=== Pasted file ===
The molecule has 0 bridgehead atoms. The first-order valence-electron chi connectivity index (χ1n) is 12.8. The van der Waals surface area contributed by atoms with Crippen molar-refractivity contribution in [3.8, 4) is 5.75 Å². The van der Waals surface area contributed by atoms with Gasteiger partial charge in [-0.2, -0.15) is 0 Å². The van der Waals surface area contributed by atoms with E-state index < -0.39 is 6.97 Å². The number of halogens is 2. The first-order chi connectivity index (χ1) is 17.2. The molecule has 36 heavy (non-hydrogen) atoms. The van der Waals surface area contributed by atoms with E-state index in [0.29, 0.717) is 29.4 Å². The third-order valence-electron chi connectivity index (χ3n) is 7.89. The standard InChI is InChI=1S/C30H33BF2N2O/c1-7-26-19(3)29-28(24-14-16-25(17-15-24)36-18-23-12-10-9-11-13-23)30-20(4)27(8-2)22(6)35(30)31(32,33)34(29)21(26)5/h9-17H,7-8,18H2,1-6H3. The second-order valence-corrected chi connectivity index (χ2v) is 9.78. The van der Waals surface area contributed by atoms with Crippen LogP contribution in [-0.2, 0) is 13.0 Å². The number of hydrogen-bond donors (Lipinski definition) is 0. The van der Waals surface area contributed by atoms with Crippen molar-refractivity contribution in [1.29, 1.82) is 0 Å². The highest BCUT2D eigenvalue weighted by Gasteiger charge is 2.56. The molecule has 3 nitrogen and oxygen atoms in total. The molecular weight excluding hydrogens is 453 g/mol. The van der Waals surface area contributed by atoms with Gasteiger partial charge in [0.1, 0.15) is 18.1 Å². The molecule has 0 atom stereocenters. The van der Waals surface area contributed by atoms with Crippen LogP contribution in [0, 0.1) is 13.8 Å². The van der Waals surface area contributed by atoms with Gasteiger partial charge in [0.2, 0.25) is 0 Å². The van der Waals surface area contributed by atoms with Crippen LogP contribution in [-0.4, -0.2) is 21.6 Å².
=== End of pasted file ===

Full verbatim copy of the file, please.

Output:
The molecule has 0 bridgehead atoms. The first-order valence-electron chi connectivity index (χ1n) is 12.8. The van der Waals surface area contributed by atoms with Crippen molar-refractivity contribution in [3.8, 4) is 5.75 Å². The van der Waals surface area contributed by atoms with Gasteiger partial charge in [-0.2, -0.15) is 0 Å². The van der Waals surface area contributed by atoms with E-state index < -0.39 is 6.97 Å². The number of halogens is 2. The first-order chi connectivity index (χ1) is 17.2. The molecule has 36 heavy (non-hydrogen) atoms. The van der Waals surface area contributed by atoms with E-state index in [0.29, 0.717) is 29.4 Å². The third-order valence-electron chi connectivity index (χ3n) is 7.89. The standard InChI is InChI=1S/C30H33BF2N2O/c1-7-26-19(3)29-28(24-14-16-25(17-15-24)36-18-23-12-10-9-11-13-23)30-20(4)27(8-2)22(6)35(30)31(32,33)34(29)21(26)5/h9-17H,7-8,18H2,1-6H3. The second-order valence-corrected chi connectivity index (χ2v) is 9.78. The van der Waals surface area contributed by atoms with Crippen LogP contribution in [-0.2, 0) is 13.0 Å². The number of hydrogen-bond donors (Lipinski definition) is 0. The van der Waals surface area contributed by atoms with Crippen molar-refractivity contribution in [1.29, 1.82) is 0 Å². The highest BCUT2D eigenvalue weighted by Gasteiger charge is 2.56. The molecule has 3 nitrogen and oxygen atoms in total. The molecular weight excluding hydrogens is 453 g/mol. The van der Waals surface area contributed by atoms with Gasteiger partial charge in [0.1, 0.15) is 18.1 Å². The molecule has 0 atom stereocenters. The van der Waals surface area contributed by atoms with Crippen LogP contribution in [0, 0.1) is 13.8 Å². The van der Waals surface area contributed by atoms with Gasteiger partial charge in [0.2, 0.25) is 0 Å². The van der Waals surface area contributed by atoms with Crippen LogP contribution in [-0.4, -0.2) is 21.6 Å².